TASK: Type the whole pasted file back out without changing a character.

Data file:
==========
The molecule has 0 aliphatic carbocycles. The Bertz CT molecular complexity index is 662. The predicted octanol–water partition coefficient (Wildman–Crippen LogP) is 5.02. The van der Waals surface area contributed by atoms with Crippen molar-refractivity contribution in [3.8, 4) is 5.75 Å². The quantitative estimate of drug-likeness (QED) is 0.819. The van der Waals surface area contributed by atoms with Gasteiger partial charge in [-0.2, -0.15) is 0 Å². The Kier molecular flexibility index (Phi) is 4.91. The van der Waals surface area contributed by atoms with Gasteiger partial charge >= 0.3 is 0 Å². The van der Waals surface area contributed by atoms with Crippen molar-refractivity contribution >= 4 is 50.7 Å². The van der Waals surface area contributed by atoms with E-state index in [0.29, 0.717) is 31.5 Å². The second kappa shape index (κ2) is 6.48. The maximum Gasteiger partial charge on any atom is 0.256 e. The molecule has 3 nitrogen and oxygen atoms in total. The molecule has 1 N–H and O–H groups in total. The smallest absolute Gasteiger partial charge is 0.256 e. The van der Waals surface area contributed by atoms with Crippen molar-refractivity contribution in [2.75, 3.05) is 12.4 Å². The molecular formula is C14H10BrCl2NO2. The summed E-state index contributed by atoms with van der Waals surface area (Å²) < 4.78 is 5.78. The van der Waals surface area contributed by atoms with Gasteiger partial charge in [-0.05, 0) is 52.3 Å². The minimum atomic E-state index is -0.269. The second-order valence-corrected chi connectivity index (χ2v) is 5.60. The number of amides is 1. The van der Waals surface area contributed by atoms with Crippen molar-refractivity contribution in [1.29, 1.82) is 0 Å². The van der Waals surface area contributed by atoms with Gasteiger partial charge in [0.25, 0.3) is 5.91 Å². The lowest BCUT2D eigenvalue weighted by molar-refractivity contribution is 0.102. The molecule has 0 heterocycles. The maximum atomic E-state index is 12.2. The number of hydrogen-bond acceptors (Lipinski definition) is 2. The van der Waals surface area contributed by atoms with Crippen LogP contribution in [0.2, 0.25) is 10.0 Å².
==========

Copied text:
The molecule has 0 aliphatic carbocycles. The Bertz CT molecular complexity index is 662. The predicted octanol–water partition coefficient (Wildman–Crippen LogP) is 5.02. The van der Waals surface area contributed by atoms with Crippen molar-refractivity contribution in [3.8, 4) is 5.75 Å². The quantitative estimate of drug-likeness (QED) is 0.819. The van der Waals surface area contributed by atoms with Gasteiger partial charge in [-0.2, -0.15) is 0 Å². The Kier molecular flexibility index (Phi) is 4.91. The van der Waals surface area contributed by atoms with Gasteiger partial charge >= 0.3 is 0 Å². The van der Waals surface area contributed by atoms with Crippen molar-refractivity contribution >= 4 is 50.7 Å². The van der Waals surface area contributed by atoms with E-state index in [0.29, 0.717) is 31.5 Å². The second kappa shape index (κ2) is 6.48. The maximum Gasteiger partial charge on any atom is 0.256 e. The molecule has 3 nitrogen and oxygen atoms in total. The molecule has 1 N–H and O–H groups in total. The smallest absolute Gasteiger partial charge is 0.256 e. The van der Waals surface area contributed by atoms with Crippen molar-refractivity contribution in [2.75, 3.05) is 12.4 Å². The molecular formula is C14H10BrCl2NO2. The summed E-state index contributed by atoms with van der Waals surface area (Å²) < 4.78 is 5.78. The van der Waals surface area contributed by atoms with Gasteiger partial charge in [-0.05, 0) is 52.3 Å². The minimum atomic E-state index is -0.269. The second-order valence-corrected chi connectivity index (χ2v) is 5.60. The number of amides is 1. The van der Waals surface area contributed by atoms with Crippen molar-refractivity contribution in [1.29, 1.82) is 0 Å². The van der Waals surface area contributed by atoms with Gasteiger partial charge in [0.25, 0.3) is 5.91 Å². The lowest BCUT2D eigenvalue weighted by molar-refractivity contribution is 0.102. The molecule has 0 heterocycles. The maximum atomic E-state index is 12.2. The number of hydrogen-bond acceptors (Lipinski definition) is 2. The van der Waals surface area contributed by atoms with Crippen LogP contribution in [0.2, 0.25) is 10.0 Å².